Recently, we’ve been speaking with clients who are considering “flattening” their teams by removing some middle management layers from their org chart.
One of the ways that they trimmed headcount was by reworking their manager spans. Meta CEO Mark Zuckerberg commented:
“I don’t think you want a management structure that’s just managers managing managers, managing managers, managing managers, managing the people who are doing the work.”
Amazon, Twitter, and Shopify appear to agree with Zuckerberg’s contention that middle management has become bloated. They similarly announced moves to cull management layers – or incentivize managers to step into player-coach IC roles – with the goal of speeding up time-to-market and reducing overhead costs.
But is flattening a good idea?
Some have warned that flattening is a pernicious influence on company culture.
It limits perceived career growth opportunities for junior employees looking to move up the ranks, spurring attrition. It spreads managers’ attention across more direct reports, decreasing time available for coaching. And it can contribute to burnout as individual contributors are asked to do more of the “blocking and tackling” coordination that managers previously took on.
So how do you weigh those potential long-term impacts against the immediate gains in cost reduction?
Organizational Network Analysis (ONA) can help us answer that question.
Speed vs Span
When you flatten an organization, you’re increasing manager span with the intent to decrease decision-making time. With fewer layers of approval, the assumption is that work gets done faster. But with more direct reports, manager span is stretched, which may degrade the quality of the work.
So how do you strike a balance between speed and span? Here’s what the data tell us.
Determining Max Team Size
Many of us might feel that more time with a manager is better than less. (Unless you’ve worked for some real jerks, in which case I’ll understand if you disagree.)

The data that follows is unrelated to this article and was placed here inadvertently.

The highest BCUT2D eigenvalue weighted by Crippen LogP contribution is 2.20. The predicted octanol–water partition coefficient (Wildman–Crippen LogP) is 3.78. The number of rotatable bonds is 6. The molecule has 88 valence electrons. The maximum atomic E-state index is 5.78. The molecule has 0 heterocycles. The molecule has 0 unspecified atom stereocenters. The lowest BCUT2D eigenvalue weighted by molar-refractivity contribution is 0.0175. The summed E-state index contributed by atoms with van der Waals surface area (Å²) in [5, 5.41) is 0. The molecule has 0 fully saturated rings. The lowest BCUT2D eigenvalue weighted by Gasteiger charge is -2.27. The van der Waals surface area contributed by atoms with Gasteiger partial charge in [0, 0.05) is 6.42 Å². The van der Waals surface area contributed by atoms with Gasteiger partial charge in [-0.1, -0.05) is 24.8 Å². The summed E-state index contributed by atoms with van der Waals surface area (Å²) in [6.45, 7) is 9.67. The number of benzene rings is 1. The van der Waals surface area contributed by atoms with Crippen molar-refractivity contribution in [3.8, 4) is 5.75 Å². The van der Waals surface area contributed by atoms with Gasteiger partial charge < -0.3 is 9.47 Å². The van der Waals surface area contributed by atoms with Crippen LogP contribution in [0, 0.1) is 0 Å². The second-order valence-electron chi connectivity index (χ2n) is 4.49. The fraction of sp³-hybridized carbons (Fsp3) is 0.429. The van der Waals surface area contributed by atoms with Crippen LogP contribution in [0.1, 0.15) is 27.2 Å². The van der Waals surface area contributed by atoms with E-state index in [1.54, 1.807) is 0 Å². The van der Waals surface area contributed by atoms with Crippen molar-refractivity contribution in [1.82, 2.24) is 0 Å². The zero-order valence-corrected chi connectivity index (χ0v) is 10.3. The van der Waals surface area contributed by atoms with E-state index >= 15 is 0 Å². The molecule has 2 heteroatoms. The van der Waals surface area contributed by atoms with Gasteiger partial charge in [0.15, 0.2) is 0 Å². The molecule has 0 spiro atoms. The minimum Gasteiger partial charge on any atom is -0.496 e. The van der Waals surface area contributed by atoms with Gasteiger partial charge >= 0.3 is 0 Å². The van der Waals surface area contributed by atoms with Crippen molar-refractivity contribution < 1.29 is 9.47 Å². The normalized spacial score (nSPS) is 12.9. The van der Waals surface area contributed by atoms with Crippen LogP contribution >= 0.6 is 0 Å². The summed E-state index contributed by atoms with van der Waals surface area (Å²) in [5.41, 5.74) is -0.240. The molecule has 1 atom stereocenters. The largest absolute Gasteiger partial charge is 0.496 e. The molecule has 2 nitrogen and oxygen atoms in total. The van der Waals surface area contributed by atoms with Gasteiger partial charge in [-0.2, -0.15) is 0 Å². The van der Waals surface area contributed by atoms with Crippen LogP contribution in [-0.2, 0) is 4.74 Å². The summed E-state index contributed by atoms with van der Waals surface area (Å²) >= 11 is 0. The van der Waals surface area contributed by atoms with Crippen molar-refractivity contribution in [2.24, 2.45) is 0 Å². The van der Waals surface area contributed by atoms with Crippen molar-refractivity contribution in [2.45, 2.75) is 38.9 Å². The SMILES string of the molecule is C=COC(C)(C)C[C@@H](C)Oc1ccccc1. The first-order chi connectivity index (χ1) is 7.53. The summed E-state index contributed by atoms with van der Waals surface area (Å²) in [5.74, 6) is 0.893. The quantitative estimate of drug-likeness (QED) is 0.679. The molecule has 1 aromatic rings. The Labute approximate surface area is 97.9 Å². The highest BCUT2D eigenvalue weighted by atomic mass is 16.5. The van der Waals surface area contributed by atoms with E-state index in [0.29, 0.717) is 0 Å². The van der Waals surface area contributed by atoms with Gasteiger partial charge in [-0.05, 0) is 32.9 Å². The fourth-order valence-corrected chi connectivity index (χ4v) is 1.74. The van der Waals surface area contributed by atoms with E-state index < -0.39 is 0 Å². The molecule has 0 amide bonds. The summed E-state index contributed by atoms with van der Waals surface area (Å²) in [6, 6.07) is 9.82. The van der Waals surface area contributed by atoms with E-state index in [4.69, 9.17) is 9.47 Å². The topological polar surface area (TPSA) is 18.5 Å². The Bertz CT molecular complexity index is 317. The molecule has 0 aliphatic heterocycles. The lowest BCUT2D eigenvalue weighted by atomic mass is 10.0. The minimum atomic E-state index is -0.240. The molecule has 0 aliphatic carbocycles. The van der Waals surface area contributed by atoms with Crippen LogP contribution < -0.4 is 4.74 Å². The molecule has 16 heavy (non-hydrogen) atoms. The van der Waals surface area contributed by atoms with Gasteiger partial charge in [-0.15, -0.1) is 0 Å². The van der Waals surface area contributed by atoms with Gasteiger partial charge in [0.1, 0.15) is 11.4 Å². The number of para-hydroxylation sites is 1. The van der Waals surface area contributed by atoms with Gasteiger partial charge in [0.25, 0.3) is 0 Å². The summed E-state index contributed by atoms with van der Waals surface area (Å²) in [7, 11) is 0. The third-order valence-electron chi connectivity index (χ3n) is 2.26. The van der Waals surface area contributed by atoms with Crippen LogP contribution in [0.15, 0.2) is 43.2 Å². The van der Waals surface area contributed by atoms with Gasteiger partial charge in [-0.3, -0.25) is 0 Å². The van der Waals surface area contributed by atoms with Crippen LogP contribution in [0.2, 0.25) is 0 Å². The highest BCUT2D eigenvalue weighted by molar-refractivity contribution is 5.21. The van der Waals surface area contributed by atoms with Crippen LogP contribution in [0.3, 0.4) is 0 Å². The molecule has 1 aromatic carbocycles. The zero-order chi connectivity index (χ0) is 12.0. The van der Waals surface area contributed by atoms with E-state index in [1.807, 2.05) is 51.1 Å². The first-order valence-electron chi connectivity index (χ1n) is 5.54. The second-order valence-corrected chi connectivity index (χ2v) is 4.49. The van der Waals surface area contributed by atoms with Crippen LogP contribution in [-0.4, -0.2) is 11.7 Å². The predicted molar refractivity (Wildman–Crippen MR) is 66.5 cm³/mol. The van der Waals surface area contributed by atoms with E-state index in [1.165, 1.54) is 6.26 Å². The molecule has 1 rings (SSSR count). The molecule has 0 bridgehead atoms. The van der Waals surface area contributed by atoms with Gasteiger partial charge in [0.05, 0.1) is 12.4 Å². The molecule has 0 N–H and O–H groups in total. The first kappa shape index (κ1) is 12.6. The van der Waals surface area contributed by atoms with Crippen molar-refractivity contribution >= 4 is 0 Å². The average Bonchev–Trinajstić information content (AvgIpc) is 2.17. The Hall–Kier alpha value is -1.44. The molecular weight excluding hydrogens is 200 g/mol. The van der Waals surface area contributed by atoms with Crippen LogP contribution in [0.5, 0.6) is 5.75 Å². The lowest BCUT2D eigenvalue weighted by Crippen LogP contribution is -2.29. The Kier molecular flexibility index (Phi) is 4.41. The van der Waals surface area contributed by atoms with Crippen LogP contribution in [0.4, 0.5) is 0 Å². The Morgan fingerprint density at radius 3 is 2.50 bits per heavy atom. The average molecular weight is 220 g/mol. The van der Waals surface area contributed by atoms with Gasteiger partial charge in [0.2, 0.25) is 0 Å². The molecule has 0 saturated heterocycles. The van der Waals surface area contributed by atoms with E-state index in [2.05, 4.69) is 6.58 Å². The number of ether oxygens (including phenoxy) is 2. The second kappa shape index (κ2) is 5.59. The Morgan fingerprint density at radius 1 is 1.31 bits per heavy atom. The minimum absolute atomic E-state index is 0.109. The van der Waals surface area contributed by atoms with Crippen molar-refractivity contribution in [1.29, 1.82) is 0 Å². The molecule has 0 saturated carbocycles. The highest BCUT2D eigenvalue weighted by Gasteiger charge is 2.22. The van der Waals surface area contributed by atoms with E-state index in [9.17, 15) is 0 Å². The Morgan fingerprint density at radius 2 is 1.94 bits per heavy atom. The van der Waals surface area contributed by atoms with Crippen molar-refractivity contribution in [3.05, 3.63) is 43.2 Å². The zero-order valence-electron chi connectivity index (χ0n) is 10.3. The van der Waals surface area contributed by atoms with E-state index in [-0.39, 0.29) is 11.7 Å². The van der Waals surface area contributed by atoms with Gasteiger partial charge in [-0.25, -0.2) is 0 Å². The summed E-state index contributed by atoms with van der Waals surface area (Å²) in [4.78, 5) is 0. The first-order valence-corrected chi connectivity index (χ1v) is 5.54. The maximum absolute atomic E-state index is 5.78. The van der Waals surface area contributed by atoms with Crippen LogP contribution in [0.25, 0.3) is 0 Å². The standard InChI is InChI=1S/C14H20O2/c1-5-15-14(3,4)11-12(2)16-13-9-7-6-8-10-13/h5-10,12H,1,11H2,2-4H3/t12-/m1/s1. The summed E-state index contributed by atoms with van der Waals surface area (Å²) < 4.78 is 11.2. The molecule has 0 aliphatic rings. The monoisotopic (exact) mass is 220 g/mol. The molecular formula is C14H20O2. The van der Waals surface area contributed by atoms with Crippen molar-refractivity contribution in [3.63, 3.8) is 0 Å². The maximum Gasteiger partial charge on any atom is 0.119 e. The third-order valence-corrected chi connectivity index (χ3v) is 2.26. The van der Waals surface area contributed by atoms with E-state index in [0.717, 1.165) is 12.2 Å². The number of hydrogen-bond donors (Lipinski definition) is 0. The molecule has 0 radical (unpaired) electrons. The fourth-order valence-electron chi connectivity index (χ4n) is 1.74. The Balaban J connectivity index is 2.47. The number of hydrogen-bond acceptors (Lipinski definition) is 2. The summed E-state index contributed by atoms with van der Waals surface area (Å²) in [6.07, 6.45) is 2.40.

When we look at eSat survey scores, we find that more frequent 1:1s with your manager correlates closely with stronger engagement and retention. We also see that manager involvement in the work itself (ex: reviewing code, joining key customer meetings) correlates with higher reported productivity, in most circumstances.
As teams increase in size, two things start to happen:
Data also indicate that Managers with larger teams tend to work significantly longer hours. Those with over 7 reports are more likely to work 10 to 13 hour workdays – a range associated with greater risk of burnout.
Setting Minimum Team Size
Conversely, if a manager has too few direct reports, we often see the team suffering from over-management. Comic strips are full of micromanagers, and it’s easy to unintentionally become one if your team is too small.
Looking at the data, we’ve found that when a manager has fewer than 4 direct reports, the team is more likely to suffer. While more time with a manager is generally better, IC sentiment turns negative when managers are overly involved in work details. Some indicators of over-management include:
Other Factors to Consider
While the data suggests that 4-7 direct reports per manager is optimal, those thresholds can vary by role and type of work.
Using Organizational Network Analysis (ONA), we can identify which parts of the organization are prone to micromanagement and which are prone to undermanagement. With this data in-hand, you could evaluate speed versus span at the departmental level to improve efficiency while maintaining employee engagement.